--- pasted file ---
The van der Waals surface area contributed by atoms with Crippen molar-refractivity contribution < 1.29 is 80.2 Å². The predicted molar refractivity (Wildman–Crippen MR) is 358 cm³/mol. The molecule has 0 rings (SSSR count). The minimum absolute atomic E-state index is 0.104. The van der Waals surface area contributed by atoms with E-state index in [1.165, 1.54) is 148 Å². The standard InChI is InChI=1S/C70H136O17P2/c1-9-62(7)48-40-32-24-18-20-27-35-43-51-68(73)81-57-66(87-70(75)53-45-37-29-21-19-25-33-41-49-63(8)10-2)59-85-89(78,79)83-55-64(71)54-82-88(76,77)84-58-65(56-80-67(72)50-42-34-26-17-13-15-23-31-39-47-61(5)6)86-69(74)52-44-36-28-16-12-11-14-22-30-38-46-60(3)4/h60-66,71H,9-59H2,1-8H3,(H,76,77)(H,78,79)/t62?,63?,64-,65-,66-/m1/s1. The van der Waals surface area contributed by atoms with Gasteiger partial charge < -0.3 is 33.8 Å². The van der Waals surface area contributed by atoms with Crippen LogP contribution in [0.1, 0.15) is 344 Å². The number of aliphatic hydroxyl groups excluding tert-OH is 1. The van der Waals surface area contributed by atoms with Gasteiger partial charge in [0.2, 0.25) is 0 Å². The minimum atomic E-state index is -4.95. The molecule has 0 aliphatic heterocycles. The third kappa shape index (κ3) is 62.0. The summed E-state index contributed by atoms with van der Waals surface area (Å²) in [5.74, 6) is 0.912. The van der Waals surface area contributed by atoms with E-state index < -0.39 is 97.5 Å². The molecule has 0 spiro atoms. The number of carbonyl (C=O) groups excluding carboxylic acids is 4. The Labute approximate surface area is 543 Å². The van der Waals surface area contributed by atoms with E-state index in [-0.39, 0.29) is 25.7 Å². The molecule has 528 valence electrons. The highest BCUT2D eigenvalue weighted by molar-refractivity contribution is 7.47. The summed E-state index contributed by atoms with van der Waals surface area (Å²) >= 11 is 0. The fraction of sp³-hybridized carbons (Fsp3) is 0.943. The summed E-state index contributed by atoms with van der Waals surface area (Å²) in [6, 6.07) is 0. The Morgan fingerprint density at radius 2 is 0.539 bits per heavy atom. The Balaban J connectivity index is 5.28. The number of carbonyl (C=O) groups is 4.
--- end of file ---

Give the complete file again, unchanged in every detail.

The van der Waals surface area contributed by atoms with Crippen molar-refractivity contribution < 1.29 is 80.2 Å². The predicted molar refractivity (Wildman–Crippen MR) is 358 cm³/mol. The molecule has 0 rings (SSSR count). The minimum absolute atomic E-state index is 0.104. The van der Waals surface area contributed by atoms with E-state index in [1.165, 1.54) is 148 Å². The standard InChI is InChI=1S/C70H136O17P2/c1-9-62(7)48-40-32-24-18-20-27-35-43-51-68(73)81-57-66(87-70(75)53-45-37-29-21-19-25-33-41-49-63(8)10-2)59-85-89(78,79)83-55-64(71)54-82-88(76,77)84-58-65(56-80-67(72)50-42-34-26-17-13-15-23-31-39-47-61(5)6)86-69(74)52-44-36-28-16-12-11-14-22-30-38-46-60(3)4/h60-66,71H,9-59H2,1-8H3,(H,76,77)(H,78,79)/t62?,63?,64-,65-,66-/m1/s1. The van der Waals surface area contributed by atoms with Gasteiger partial charge < -0.3 is 33.8 Å². The van der Waals surface area contributed by atoms with Crippen LogP contribution in [0.1, 0.15) is 344 Å². The number of aliphatic hydroxyl groups excluding tert-OH is 1. The van der Waals surface area contributed by atoms with Gasteiger partial charge in [0.2, 0.25) is 0 Å². The minimum atomic E-state index is -4.95. The molecule has 0 aliphatic heterocycles. The third kappa shape index (κ3) is 62.0. The summed E-state index contributed by atoms with van der Waals surface area (Å²) in [5.74, 6) is 0.912. The van der Waals surface area contributed by atoms with E-state index < -0.39 is 97.5 Å². The molecule has 0 spiro atoms. The number of carbonyl (C=O) groups excluding carboxylic acids is 4. The Labute approximate surface area is 543 Å². The van der Waals surface area contributed by atoms with E-state index in [-0.39, 0.29) is 25.7 Å². The molecule has 528 valence electrons. The highest BCUT2D eigenvalue weighted by molar-refractivity contribution is 7.47. The summed E-state index contributed by atoms with van der Waals surface area (Å²) >= 11 is 0. The fraction of sp³-hybridized carbons (Fsp3) is 0.943. The summed E-state index contributed by atoms with van der Waals surface area (Å²) in [6, 6.07) is 0. The Morgan fingerprint density at radius 2 is 0.539 bits per heavy atom. The Balaban J connectivity index is 5.28. The number of carbonyl (C=O) groups is 4.